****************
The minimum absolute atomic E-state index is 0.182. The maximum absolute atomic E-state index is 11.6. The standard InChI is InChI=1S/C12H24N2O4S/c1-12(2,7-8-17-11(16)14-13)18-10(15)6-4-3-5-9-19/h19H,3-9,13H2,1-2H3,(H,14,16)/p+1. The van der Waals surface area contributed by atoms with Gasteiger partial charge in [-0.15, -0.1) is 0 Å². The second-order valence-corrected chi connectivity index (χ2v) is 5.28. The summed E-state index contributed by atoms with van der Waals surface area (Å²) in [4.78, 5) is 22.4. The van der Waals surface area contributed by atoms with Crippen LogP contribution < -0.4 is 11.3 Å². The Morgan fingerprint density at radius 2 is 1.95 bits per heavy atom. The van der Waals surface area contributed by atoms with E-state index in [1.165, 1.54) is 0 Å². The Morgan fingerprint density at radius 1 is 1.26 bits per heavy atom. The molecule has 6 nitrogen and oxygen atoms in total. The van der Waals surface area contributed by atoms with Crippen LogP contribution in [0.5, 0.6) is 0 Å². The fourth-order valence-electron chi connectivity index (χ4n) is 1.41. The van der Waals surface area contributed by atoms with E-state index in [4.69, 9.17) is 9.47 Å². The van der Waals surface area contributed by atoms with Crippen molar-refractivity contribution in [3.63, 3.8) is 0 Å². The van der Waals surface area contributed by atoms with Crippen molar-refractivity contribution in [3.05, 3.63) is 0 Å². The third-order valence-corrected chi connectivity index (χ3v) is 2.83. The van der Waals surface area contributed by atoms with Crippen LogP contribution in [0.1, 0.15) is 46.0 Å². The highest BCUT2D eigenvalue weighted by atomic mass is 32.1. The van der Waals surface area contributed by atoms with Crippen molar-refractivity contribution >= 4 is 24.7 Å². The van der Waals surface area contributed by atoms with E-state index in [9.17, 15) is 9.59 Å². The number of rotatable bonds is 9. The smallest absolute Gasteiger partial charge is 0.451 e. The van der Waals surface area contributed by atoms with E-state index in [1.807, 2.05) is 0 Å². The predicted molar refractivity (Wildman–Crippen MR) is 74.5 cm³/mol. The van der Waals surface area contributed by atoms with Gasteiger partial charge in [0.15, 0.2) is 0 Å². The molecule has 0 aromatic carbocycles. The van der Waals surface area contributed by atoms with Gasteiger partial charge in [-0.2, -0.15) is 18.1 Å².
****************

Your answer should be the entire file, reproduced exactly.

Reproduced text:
The minimum absolute atomic E-state index is 0.182. The maximum absolute atomic E-state index is 11.6. The standard InChI is InChI=1S/C12H24N2O4S/c1-12(2,7-8-17-11(16)14-13)18-10(15)6-4-3-5-9-19/h19H,3-9,13H2,1-2H3,(H,14,16)/p+1. The van der Waals surface area contributed by atoms with Gasteiger partial charge in [-0.15, -0.1) is 0 Å². The second-order valence-corrected chi connectivity index (χ2v) is 5.28. The summed E-state index contributed by atoms with van der Waals surface area (Å²) in [4.78, 5) is 22.4. The van der Waals surface area contributed by atoms with Crippen LogP contribution < -0.4 is 11.3 Å². The Morgan fingerprint density at radius 2 is 1.95 bits per heavy atom. The van der Waals surface area contributed by atoms with E-state index in [1.165, 1.54) is 0 Å². The Morgan fingerprint density at radius 1 is 1.26 bits per heavy atom. The molecule has 6 nitrogen and oxygen atoms in total. The van der Waals surface area contributed by atoms with Crippen LogP contribution in [0.5, 0.6) is 0 Å². The fourth-order valence-electron chi connectivity index (χ4n) is 1.41. The van der Waals surface area contributed by atoms with E-state index in [4.69, 9.17) is 9.47 Å². The van der Waals surface area contributed by atoms with Crippen molar-refractivity contribution in [3.63, 3.8) is 0 Å². The van der Waals surface area contributed by atoms with Crippen molar-refractivity contribution in [3.05, 3.63) is 0 Å². The third-order valence-corrected chi connectivity index (χ3v) is 2.83. The van der Waals surface area contributed by atoms with Crippen LogP contribution in [0.1, 0.15) is 46.0 Å². The highest BCUT2D eigenvalue weighted by atomic mass is 32.1. The van der Waals surface area contributed by atoms with Crippen molar-refractivity contribution >= 4 is 24.7 Å². The van der Waals surface area contributed by atoms with E-state index in [9.17, 15) is 9.59 Å². The number of rotatable bonds is 9. The smallest absolute Gasteiger partial charge is 0.451 e. The van der Waals surface area contributed by atoms with E-state index in [1.807, 2.05) is 0 Å². The predicted molar refractivity (Wildman–Crippen MR) is 74.5 cm³/mol. The van der Waals surface area contributed by atoms with Gasteiger partial charge in [0.15, 0.2) is 0 Å². The molecule has 0 aromatic carbocycles. The van der Waals surface area contributed by atoms with Gasteiger partial charge in [-0.2, -0.15) is 18.1 Å².